childhood cancer

Decoding genes in children with cancer could give more accurate diagnosis

A study carried out at Addenbrooke's hospital, based at Cambridge University Hospitals NHS Foundation Trust showed that by decoding a child’s entire genetic sequence a more accurate cancer diagnosis can be reached or can reveal more options for treatment of the cancer.

Whole genome sequencing is currently being rolled out across childhood cancer patients in England after the study which involved thirty-six children found a variety of results which could prove crucial for future diagnosis in children.

From the thirty-six participants, twenty-three different types of solid tumour were found, each participant had both a blood sample and tumour sample sent to a lab where the DNA sequence could be revealed.

The variants in each child were analysed to detect how the cancer developed, the exact cancer type and which treatment would be most effective for them. This process revealed a range of important genetic differences.

Some of the findings included:

  • In two cases, the research refined the children’s diagnosis.
  • In four cases, the diagnosis was changed.
  • In seven cases, treatments which may not have otherwise been considered were revealed to be effective.
  • In two cases, it showed the cancer may be hereditary.
  • In one case, two genes had become stuck together (gene fusion) which could be the reason for the tumour growth.

Dr Patrick Tarpey, lead scientist for solid cancer in the East Genomic Laboratory Hub, based at Cambridge University Hospitals NHS Foundation Trust said: “Whole genome sequencing can sometimes unravel unexpected results that may not have been considered via routine investigations. We’ve already learned a lot about using this type of test in our pilot study, both in terms of its benefits for children and in terms of how to optimise the results.”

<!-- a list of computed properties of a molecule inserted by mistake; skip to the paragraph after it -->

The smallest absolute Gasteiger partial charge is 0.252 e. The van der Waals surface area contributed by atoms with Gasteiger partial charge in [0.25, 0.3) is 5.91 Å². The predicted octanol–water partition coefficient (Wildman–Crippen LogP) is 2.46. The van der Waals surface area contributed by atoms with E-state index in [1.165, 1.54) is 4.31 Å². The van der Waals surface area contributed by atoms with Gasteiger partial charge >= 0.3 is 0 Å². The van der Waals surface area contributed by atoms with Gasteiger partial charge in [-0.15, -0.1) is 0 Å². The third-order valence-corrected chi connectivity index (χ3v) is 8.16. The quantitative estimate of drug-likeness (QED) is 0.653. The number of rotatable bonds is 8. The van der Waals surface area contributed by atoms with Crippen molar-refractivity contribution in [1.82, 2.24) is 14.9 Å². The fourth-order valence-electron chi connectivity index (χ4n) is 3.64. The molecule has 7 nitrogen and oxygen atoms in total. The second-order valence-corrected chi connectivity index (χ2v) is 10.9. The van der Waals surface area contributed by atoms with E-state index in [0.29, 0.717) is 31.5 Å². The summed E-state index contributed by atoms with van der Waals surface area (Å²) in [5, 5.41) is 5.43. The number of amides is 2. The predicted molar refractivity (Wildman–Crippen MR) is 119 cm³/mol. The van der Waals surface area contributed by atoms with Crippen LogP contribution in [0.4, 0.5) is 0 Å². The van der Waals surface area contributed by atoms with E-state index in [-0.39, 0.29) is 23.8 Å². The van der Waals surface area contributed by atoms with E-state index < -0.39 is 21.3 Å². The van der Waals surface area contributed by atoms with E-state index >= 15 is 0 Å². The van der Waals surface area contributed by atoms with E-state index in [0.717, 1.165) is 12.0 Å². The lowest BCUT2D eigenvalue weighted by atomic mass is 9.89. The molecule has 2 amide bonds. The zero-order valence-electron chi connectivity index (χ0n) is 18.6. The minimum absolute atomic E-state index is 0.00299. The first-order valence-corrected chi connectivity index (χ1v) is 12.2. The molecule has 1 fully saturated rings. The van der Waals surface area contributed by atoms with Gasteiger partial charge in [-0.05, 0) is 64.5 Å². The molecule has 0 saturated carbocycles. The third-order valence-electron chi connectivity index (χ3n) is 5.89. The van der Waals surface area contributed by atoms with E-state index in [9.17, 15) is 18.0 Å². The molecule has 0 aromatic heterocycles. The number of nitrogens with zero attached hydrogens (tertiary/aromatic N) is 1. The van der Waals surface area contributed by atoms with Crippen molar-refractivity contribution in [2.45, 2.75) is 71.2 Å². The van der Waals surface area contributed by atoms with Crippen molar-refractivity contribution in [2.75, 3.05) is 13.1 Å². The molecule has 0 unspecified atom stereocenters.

“Our results from this relatively small pilot group of children with cancer, show how diagnosis and treatment can be improved. It suggests that offering whole genome sequencing to all children with cancer will provide more accurate information on diagnosis and prognosis, show whether there could be any hereditary cancer risk and help inform treatment options.”

Dr Julia Chisholm, chairwoman of the NCRI's Children's Group, based at The Royal Marsden NHS Foundation Trust, said: "This research shows that it's feasible and beneficial to analyse the whole genetic code in children diagnosed with cancer.

"Whole genome sequencing helps us to be more precise in tumour diagnosis and to tailor treatments to suit individual patients as accurately as possible.

"As this innovation is introduced more widely, we hope that even more children will survive cancer."

 

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